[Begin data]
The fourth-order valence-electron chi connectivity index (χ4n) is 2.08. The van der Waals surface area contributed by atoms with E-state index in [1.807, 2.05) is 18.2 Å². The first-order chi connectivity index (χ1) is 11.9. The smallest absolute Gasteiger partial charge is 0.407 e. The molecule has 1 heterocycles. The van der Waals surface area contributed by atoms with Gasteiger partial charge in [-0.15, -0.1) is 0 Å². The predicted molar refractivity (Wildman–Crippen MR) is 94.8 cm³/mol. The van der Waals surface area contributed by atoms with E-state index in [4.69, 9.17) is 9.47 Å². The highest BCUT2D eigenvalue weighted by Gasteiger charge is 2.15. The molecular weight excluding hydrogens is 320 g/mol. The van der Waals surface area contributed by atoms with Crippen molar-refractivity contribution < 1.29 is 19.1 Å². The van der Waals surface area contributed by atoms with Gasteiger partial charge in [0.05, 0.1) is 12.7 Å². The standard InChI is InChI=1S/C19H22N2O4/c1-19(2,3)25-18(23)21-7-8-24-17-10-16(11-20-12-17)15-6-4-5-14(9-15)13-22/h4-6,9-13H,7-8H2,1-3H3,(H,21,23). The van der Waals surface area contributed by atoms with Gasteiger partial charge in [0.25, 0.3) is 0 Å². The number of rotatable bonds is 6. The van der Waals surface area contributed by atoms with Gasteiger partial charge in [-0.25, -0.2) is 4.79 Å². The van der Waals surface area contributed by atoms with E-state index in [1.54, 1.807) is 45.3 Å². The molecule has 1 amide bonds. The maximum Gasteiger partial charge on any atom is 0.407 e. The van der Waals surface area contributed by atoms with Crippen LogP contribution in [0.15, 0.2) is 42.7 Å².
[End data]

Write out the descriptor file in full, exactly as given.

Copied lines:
The fourth-order valence-electron chi connectivity index (χ4n) is 2.08. The van der Waals surface area contributed by atoms with E-state index in [1.807, 2.05) is 18.2 Å². The first-order chi connectivity index (χ1) is 11.9. The smallest absolute Gasteiger partial charge is 0.407 e. The molecule has 1 heterocycles. The van der Waals surface area contributed by atoms with Gasteiger partial charge in [-0.15, -0.1) is 0 Å². The predicted molar refractivity (Wildman–Crippen MR) is 94.8 cm³/mol. The van der Waals surface area contributed by atoms with E-state index in [4.69, 9.17) is 9.47 Å². The highest BCUT2D eigenvalue weighted by Gasteiger charge is 2.15. The molecular weight excluding hydrogens is 320 g/mol. The van der Waals surface area contributed by atoms with Crippen molar-refractivity contribution < 1.29 is 19.1 Å². The van der Waals surface area contributed by atoms with Gasteiger partial charge in [0.05, 0.1) is 12.7 Å². The standard InChI is InChI=1S/C19H22N2O4/c1-19(2,3)25-18(23)21-7-8-24-17-10-16(11-20-12-17)15-6-4-5-14(9-15)13-22/h4-6,9-13H,7-8H2,1-3H3,(H,21,23). The van der Waals surface area contributed by atoms with Gasteiger partial charge in [0.25, 0.3) is 0 Å². The number of rotatable bonds is 6. The van der Waals surface area contributed by atoms with Gasteiger partial charge in [-0.25, -0.2) is 4.79 Å². The van der Waals surface area contributed by atoms with E-state index in [1.54, 1.807) is 45.3 Å². The molecule has 1 amide bonds. The maximum Gasteiger partial charge on any atom is 0.407 e. The van der Waals surface area contributed by atoms with Crippen LogP contribution in [0.15, 0.2) is 42.7 Å².